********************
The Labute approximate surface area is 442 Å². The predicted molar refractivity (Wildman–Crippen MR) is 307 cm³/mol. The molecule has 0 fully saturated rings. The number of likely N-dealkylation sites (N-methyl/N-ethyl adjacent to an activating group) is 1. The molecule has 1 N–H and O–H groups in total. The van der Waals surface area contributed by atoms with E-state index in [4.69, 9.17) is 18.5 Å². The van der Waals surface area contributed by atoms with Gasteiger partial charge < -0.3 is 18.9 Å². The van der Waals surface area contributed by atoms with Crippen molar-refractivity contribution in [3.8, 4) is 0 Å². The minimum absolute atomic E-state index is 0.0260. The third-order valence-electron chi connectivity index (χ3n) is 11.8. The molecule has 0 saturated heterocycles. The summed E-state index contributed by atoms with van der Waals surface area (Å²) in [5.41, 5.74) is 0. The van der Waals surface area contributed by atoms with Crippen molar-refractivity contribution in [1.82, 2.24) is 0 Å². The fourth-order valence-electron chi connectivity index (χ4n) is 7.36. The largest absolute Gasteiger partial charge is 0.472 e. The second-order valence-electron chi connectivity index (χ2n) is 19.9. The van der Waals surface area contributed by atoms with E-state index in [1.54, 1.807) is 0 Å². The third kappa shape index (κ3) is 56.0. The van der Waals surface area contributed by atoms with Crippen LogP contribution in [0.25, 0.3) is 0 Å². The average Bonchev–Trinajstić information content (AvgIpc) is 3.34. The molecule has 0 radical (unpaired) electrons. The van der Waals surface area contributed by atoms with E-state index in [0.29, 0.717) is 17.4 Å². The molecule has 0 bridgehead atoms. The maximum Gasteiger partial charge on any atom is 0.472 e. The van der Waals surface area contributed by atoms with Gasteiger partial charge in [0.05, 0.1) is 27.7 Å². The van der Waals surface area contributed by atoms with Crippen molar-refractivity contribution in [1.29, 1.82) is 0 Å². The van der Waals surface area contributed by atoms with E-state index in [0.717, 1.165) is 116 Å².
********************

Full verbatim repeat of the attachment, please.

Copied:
The Labute approximate surface area is 442 Å². The predicted molar refractivity (Wildman–Crippen MR) is 307 cm³/mol. The molecule has 0 fully saturated rings. The number of likely N-dealkylation sites (N-methyl/N-ethyl adjacent to an activating group) is 1. The molecule has 1 N–H and O–H groups in total. The van der Waals surface area contributed by atoms with E-state index in [4.69, 9.17) is 18.5 Å². The van der Waals surface area contributed by atoms with Gasteiger partial charge < -0.3 is 18.9 Å². The van der Waals surface area contributed by atoms with Crippen molar-refractivity contribution in [3.8, 4) is 0 Å². The minimum absolute atomic E-state index is 0.0260. The third-order valence-electron chi connectivity index (χ3n) is 11.8. The molecule has 0 saturated heterocycles. The summed E-state index contributed by atoms with van der Waals surface area (Å²) in [5.41, 5.74) is 0. The van der Waals surface area contributed by atoms with Crippen molar-refractivity contribution in [1.82, 2.24) is 0 Å². The fourth-order valence-electron chi connectivity index (χ4n) is 7.36. The largest absolute Gasteiger partial charge is 0.472 e. The second-order valence-electron chi connectivity index (χ2n) is 19.9. The van der Waals surface area contributed by atoms with E-state index in [1.54, 1.807) is 0 Å². The third kappa shape index (κ3) is 56.0. The van der Waals surface area contributed by atoms with Crippen LogP contribution in [0.25, 0.3) is 0 Å². The average Bonchev–Trinajstić information content (AvgIpc) is 3.34. The molecule has 0 radical (unpaired) electrons. The van der Waals surface area contributed by atoms with E-state index in [0.29, 0.717) is 17.4 Å². The molecule has 0 bridgehead atoms. The maximum Gasteiger partial charge on any atom is 0.472 e. The van der Waals surface area contributed by atoms with Gasteiger partial charge in [0.05, 0.1) is 27.7 Å². The van der Waals surface area contributed by atoms with Crippen molar-refractivity contribution in [1.29, 1.82) is 0 Å². The van der Waals surface area contributed by atoms with E-state index in [0.717, 1.165) is 116 Å².